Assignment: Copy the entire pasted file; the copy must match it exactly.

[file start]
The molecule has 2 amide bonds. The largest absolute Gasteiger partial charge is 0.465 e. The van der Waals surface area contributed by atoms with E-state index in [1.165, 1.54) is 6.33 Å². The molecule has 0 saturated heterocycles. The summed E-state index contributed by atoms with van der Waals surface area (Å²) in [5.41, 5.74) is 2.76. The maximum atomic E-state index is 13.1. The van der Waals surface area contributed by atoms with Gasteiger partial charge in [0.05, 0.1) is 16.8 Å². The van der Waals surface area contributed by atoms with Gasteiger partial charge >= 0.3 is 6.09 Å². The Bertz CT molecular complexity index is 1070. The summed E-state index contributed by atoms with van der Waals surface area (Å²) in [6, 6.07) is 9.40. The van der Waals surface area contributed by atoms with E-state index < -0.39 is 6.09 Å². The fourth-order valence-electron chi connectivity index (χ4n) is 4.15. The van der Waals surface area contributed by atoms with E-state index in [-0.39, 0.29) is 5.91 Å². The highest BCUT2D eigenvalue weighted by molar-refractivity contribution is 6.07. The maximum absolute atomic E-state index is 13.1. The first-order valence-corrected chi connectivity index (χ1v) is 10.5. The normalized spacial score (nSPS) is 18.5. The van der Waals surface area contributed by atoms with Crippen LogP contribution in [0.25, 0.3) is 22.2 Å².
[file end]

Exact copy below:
The molecule has 2 amide bonds. The largest absolute Gasteiger partial charge is 0.465 e. The van der Waals surface area contributed by atoms with E-state index in [1.165, 1.54) is 6.33 Å². The molecule has 0 saturated heterocycles. The summed E-state index contributed by atoms with van der Waals surface area (Å²) in [5.41, 5.74) is 2.76. The maximum atomic E-state index is 13.1. The van der Waals surface area contributed by atoms with Gasteiger partial charge in [0.05, 0.1) is 16.8 Å². The van der Waals surface area contributed by atoms with Gasteiger partial charge >= 0.3 is 6.09 Å². The Bertz CT molecular complexity index is 1070. The summed E-state index contributed by atoms with van der Waals surface area (Å²) in [6, 6.07) is 9.40. The van der Waals surface area contributed by atoms with E-state index < -0.39 is 6.09 Å². The fourth-order valence-electron chi connectivity index (χ4n) is 4.15. The van der Waals surface area contributed by atoms with E-state index in [-0.39, 0.29) is 5.91 Å². The highest BCUT2D eigenvalue weighted by molar-refractivity contribution is 6.07. The maximum absolute atomic E-state index is 13.1. The first-order valence-corrected chi connectivity index (χ1v) is 10.5. The normalized spacial score (nSPS) is 18.5. The van der Waals surface area contributed by atoms with Crippen LogP contribution in [0.25, 0.3) is 22.2 Å².